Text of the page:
In a very short amount of time, a fire can accelerate from a small flame to an out-of-control blaze. Fires destroy thousands of homes in the United States each year, so it is important for all homeowners to take steps to prevent them. It is also important to know what to do when a fire breaks out and how to control it. Research shows that almost 80 percent of structural fires happen in peoples' homes or apartments. Almost all of these fires are preventable, so fireproofing a home is the most important step to take.
There is much more to fireproofing a residence than purchasing a fire extinguisher and testing smoke alarms regularly. For increased safety, consider the following suggestions:
- Replace any mattresses made before 2007 with new ones. The Federal Mattress Flammability Standard was enacted then, and it was made to increase the manufacturing safety standards.
- Avoid using space heaters or electric blankets that are not approved by leading laboratories.
- Make sure electrical cords are not trapped against walls or under objects where heat commonly increases.
- Never put clothing or textiles on top of lamps.
- Make sure closets and other storage spaces do not have loose papers or other flammable materials lying around.
For The Kitchen
- Make a habit of using timers for cooking food.
- Avoid leaving flammable items on kitchen counters. Paper towels, cleaning supplies, oven mitts and shopping lists should be stored in safe places.
For Appliances & Electrical Outlets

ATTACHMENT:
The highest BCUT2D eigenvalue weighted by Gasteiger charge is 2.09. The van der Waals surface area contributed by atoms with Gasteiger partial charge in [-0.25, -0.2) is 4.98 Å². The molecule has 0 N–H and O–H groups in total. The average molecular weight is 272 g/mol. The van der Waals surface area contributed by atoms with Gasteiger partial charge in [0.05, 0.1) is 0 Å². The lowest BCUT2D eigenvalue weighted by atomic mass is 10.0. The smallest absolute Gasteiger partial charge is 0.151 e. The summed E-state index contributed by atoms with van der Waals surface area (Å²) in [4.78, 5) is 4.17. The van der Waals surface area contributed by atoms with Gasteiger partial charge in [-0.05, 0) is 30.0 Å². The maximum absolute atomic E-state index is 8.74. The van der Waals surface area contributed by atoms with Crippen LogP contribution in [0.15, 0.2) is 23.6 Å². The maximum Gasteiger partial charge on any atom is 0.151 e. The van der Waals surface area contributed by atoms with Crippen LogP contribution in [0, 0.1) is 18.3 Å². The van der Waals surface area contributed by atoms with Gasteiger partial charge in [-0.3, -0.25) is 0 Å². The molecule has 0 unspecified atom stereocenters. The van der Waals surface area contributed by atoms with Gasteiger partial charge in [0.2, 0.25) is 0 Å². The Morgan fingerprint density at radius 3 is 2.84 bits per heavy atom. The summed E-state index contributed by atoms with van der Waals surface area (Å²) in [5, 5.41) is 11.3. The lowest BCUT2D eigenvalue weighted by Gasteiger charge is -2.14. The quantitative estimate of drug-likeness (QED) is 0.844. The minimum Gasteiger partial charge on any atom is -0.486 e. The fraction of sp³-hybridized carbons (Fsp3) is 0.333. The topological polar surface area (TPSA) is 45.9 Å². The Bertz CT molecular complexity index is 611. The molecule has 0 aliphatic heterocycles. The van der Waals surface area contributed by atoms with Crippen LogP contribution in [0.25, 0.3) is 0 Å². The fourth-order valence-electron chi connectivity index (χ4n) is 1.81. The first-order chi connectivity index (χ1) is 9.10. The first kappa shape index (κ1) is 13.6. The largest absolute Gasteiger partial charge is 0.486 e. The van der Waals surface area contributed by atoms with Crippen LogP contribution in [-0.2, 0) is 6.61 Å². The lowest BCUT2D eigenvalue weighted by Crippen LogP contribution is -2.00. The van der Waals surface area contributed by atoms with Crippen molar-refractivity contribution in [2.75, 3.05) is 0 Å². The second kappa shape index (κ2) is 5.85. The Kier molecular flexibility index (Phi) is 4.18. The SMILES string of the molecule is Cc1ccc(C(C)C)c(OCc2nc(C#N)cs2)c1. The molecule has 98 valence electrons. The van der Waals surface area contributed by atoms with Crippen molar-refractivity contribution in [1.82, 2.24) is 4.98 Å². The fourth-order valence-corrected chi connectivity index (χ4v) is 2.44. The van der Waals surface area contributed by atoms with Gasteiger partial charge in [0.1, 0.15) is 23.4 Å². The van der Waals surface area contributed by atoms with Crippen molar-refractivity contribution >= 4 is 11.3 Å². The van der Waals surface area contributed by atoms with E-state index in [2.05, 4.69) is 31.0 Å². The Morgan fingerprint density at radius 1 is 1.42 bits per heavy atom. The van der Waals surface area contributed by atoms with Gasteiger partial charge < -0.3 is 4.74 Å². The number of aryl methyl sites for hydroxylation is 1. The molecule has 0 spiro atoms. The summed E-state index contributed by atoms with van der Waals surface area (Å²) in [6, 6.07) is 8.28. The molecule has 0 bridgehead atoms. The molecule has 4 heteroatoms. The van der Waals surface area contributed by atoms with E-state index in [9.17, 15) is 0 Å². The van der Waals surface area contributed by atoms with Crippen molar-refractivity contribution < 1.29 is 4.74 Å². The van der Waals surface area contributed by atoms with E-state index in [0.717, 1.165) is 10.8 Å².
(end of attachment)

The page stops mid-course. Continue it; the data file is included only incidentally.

- Leaving any appliance on increases the risk of a fire, so never leave the home without making sure all appliances are off. This also includes washers, dryers and dishwashers.
- Frequently clean stoves, change furnace filters, clean vacuum filters and empty dryer lint traps.
- Check the cords of fixtures and appliances frequently. If they are frayed, they should be replaced.
- Avoid plugging too many items into one electrical outlet or power strip.
- If fuses blow several times in a short time span, call an electrician immediately.
- Have the home's wiring examined frequently. This is especially important in older homes, attics and crawl spaces where insulation can be ignited by sparks.
Unfortunately, even the most careful homeowners may experience a fire. Lightning could strike, and a burning tree or bush could engulf a home in flames during a dry lightning storm. For this reason, it is important to have ample insurance coverage. Homeowners and renters should discuss these options with an agent.